Finally, the AM services. Mercia-AM (5%, 0h29), Xtra-AM (3%, 0h16), and WABC (3%, 0h16) are all down a little.

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posted 12 Aug 2006, 10.39 +0100

Sun 13 Aug 2006

The Secret Radio Project

Over in one of Birmingham's twin cities, there's a plan to open up the radio airwaves to all-comers.

From next April, WBEW, which broadcasts to much of Chicagou on 89.5 MHz, will let hosts loose on the airwaves for two hours at a time. In theory, they'll be free to play anything that strikes their fancy. The station will also run listener-generated content, a best-of Amateur Hour if you will.

From the sounds of it, this will be completely unpredictable radio, a distinct paradigm shift to allowing disparate voices to be heard. There's very little new under the sun: see also London's Resonance FM.

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posted 13 Aug 2006, 15.01 +0100

Thu 07 Sep 2006

John Drummond

The death has been announced of John Drummond. He was 71. Mr Drummond had been the director of the official Edinburgh arts festival before taking the reins at Radio 3 in 1987. He centred the BBC's high culture radio station around a solid diet of classical music and plays; it's his era that the campaign group Friends of Radio 3 wishes to return to. After handing over the Third to Nicholas Kenyon in 1992, Mr Drummond became a staunch defender of the arts, often criticising the philistine British government.

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posted 07 Sep 2006, 19.20 +0100

Thu 21 Sep 2006

Arrested for crimes against broadcasting

Chris Evans has been arrested by police. The Warrington-born twit, best known for his ginger hair and friendship with "Honest" Danny Cockney, has been detained by police investigating his impersonation of a radio disk jockey.

Oh, hang on, it's some other Chris Evans, nicked in the cash-for-peerages scandal. This Evans is Labour's resident science wonk, and shared a stage with soon to be former prime minister Mister Tony Blair when he launched Labour's science manifesto last year.


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posted 21 Sep 2006, 16.25 +0100

Sun 24 Sep 2006

Malcolm Arnold and Radio 3

The death has been announced of Malcolm Arnold, musician, aged 84. Never one to be pigeon-holed, Mr. Arnold composed the statutory nine symphonies, but most of his work was incidental music for the motion picture industry. He'll be remembered for his theme to The Bridge on the River Kwai, and for his groundbreaking work with Deep Purple. Mr. Arnold's style was quintissentially English, melding elements of traditional classical with folk styles, and always composing with a slightly mischievous sense of humour. His successors include the pop group Blur. Mr. Arnold was originally a trumpeter, and fondly recalls a meeting he had with Mr. Louis Armstrong, a jazz musician. By speaking to the masses, Mr. Arnold helped to make the obscure more accessible without compromising it in any way.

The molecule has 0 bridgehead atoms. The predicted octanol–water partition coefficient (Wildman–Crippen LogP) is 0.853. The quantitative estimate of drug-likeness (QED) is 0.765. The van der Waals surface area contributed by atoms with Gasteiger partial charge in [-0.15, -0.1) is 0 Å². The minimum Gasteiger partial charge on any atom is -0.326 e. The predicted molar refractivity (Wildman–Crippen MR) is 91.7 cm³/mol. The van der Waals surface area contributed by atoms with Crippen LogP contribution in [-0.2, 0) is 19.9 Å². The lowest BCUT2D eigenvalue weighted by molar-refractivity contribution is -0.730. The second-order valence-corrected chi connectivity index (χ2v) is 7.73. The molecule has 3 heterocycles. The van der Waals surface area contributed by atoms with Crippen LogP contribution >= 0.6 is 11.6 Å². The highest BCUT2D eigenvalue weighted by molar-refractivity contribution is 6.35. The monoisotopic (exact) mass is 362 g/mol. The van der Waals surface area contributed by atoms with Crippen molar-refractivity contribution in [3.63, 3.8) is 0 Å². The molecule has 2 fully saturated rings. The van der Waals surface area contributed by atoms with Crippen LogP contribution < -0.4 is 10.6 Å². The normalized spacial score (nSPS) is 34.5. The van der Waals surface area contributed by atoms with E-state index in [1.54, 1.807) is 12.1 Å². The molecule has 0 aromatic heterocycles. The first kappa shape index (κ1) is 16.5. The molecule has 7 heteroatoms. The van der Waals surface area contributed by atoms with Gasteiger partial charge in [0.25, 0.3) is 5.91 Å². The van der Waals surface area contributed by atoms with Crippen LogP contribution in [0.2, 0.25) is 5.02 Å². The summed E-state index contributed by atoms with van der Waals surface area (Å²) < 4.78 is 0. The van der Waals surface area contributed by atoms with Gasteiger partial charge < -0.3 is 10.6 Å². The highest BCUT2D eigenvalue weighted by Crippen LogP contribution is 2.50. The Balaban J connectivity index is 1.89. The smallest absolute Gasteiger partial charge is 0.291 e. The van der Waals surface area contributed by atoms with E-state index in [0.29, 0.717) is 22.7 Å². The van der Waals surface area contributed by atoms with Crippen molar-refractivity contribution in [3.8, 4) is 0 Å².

It's fair to say that Mr. Arnold encapsulated the culture of The Third Programme, which marks its diamond jubilee this Saturday. He was able to talk to the high culture audience, and to the popular culture audience, as though they were one and the same. In its original incarnation, The Third Programme was an esoteric mixture of high culture - music, lectures, drama, talks. Budget cuts in 1957 reduced the service's hours; the absolutely barking Broadcasting In The Seventies changes removed most of the spoken-word output, ensuring that high culture would become almost identical with classical music.

Birthday celebrations start with History Through the Ears (9.30 to-night), a discussion on how people have listened. Blood transfusion - another organisation celebrating its diamond anniversary this week - is marked in Night Waves (9.30 to-morrow). The big night is Friday, when there's a repeat of Joyce Grenfell and Stephen Potter's How to Listen, followed by a commission from Jonathan Dove, a talk from Mr. Tom Service - the Controller of New Music - and an exercise comparing and contrasting the culture of 1946 with that of the present day. The decennial out-takes programme is Between the Ears at 10.15 next Saturday.

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posted 24 Sep 2006, 15.06 +0100

Wed 18 Oct 2006

Sale of the Century

The Granada Media Group has purchased the remaining two Century Radio stations from Capital Radio. Originally founded by John Myers in 1994, Century northwest and Century northeast, along with stations in the east midlands and Solent, were purchased from Border Television by Capital in 2000. It is thought possible that GMG, under the day-to-day control of Mr. Myers, may rebrand the stations Real Radio.

DAB stations in Cardiff, London, and Birmingham remain transmitting, at least for the moment, as do transmissions via cable and Astra II.

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posted 18 Oct 2006, 19.00 +0100

Sun 29 Oct 2006

RAJAR figures, Q3 2006

Hmm. It looks like we haven't previously done the Third Quarter RAJAR figures. Better late than never...